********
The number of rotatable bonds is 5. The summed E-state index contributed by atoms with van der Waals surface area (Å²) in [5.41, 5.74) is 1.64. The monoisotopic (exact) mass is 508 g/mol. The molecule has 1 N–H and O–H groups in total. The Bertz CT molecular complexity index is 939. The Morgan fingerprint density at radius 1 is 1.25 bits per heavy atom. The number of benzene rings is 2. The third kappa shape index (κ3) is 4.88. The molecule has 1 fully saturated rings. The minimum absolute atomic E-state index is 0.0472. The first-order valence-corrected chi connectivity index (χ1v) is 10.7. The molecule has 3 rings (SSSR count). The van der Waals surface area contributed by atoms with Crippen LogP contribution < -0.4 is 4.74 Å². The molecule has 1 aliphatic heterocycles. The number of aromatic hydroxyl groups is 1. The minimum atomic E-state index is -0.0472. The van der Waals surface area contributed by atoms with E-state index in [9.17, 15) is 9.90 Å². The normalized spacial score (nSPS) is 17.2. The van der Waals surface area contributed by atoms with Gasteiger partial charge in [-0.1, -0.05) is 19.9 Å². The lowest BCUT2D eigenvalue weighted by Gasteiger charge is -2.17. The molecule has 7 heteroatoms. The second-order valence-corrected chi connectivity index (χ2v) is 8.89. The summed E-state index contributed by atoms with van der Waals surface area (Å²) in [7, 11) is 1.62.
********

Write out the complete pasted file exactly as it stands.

The number of rotatable bonds is 5. The summed E-state index contributed by atoms with van der Waals surface area (Å²) in [5.41, 5.74) is 1.64. The monoisotopic (exact) mass is 508 g/mol. The molecule has 1 N–H and O–H groups in total. The Bertz CT molecular complexity index is 939. The Morgan fingerprint density at radius 1 is 1.25 bits per heavy atom. The number of benzene rings is 2. The third kappa shape index (κ3) is 4.88. The molecule has 1 fully saturated rings. The minimum absolute atomic E-state index is 0.0472. The first-order valence-corrected chi connectivity index (χ1v) is 10.7. The molecule has 3 rings (SSSR count). The van der Waals surface area contributed by atoms with Crippen LogP contribution < -0.4 is 4.74 Å². The molecule has 1 aliphatic heterocycles. The number of aromatic hydroxyl groups is 1. The minimum atomic E-state index is -0.0472. The van der Waals surface area contributed by atoms with E-state index in [9.17, 15) is 9.90 Å². The normalized spacial score (nSPS) is 17.2. The van der Waals surface area contributed by atoms with Gasteiger partial charge in [-0.1, -0.05) is 19.9 Å². The lowest BCUT2D eigenvalue weighted by Gasteiger charge is -2.17. The molecule has 7 heteroatoms. The second-order valence-corrected chi connectivity index (χ2v) is 8.89. The summed E-state index contributed by atoms with van der Waals surface area (Å²) in [7, 11) is 1.62.